“It’s going to be tactical because at the end of the day China has to align with the rest of the world,” he said.

Harris expects China’s recovery to take place in the first quarter of the year and to continue the sentiment into the second quarter.

This recovery also depends on many unknown elements, such as whether the Chinese economy will be heavily stimulated and what will be done about inflation when the economy picks up.

– Lee Yingshan

New Chinese tech ETF could ‘bring retail liquidity’ to Singapore market: Investment firm

Asset management company SGX explains how its ETF listing will differ from other Chinese index funds

Singapore is listed CSI Star and ChiNext 50 Index Exchange Traded Fund Ding Chen, CEO of CSOP Asset Management, told CNBC that it could bring liquidity to Singapore from mainland China.Squawk Box Asia.”

The firm’s ETF was listed on the Singapore Exchange on Friday and is a sub-fund of CSOP SG ETF Series I, a Singapore unit trust, according to the fund’s page.

“Through SGX, Singaporean investors and global investors can also gain access to China-listed ETFs,” Ding said, adding that Chinese investors can invest directly in Singaporean ETFs.

Asked about the evolution of the firm’s ETF portfolio, Ding said it would “bring more emerging, younger-generation technology companies” to the market.

– Sheila Chiang

Inflation in South Korea did not change in December

South Korea’s December consumer price index rose 5% year-on-year Bank of Korea showed.

The reading maintained cooler levels throughout the month and was unchanged from November.

The print was in line with the expectations of economists polled by Reuters.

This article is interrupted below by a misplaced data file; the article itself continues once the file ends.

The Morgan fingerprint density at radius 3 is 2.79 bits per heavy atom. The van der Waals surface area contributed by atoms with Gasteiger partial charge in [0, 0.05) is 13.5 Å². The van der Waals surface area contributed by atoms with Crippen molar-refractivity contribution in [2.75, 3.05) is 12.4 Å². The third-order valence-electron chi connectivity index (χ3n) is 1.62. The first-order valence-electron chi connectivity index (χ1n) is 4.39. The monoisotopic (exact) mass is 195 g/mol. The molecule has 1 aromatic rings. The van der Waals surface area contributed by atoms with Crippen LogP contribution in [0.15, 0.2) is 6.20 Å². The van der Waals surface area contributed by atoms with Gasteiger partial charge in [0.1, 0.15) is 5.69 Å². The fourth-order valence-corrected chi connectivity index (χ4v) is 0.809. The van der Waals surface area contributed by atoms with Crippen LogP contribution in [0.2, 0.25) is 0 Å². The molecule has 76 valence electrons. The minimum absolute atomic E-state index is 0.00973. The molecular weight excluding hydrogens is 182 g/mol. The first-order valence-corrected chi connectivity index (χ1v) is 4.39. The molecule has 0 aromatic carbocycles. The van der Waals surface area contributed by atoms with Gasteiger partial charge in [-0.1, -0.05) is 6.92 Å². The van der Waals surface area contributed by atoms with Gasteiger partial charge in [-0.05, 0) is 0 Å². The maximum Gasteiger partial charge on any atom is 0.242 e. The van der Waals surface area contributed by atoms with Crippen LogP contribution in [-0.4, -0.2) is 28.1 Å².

– Jihye Lee

Stocks close higher on Thursday

All major averages finished higher on Thursday.

The Dow Jones Industrial Average rose 345.09 points or 1.05%. The S&P 500 rose 1.75%, and the Nasdaq Composite rose 2.59% to 10,478.09.

– Tanaya Macheel

CNBC Pro: Chip stocks have done poorly this year — but this fund manager is still bullish, names 2 to buy

Jobless claims rose last week; Pending claims are at their highest level since February

Jobless claims rose last week amid the Federal Reserve’s efforts to cool the economy and especially the labor market.

First-time claims for unemployment benefits topped 225,000 in the week ending in December. This was reported by the Department of Labor on Thursday. That was an increase of 9,000 from the previous week and slightly above the Dow Jones estimate of 223,000.

Longer-term, ongoing claims, a week behind the headline count, rose 41,000 to 1.71 million, the highest level since early February.

Numbers are always noisy this time of year because of the holidays. Seasonally unadjusted claims rose 9.3% to 23,146.

– Jeff Cox

CNBC Pro: Citi Names Top Biotech Stock Picks for 2023 and 73% Up

According to Citi, biotech will remain a “stock picker’s market” in 2023.

The bank explains how biotech could work under different economic scenarios and names three top picks for 2023.

CNBC Pro subscribers can read more here.

– Weizhen Tan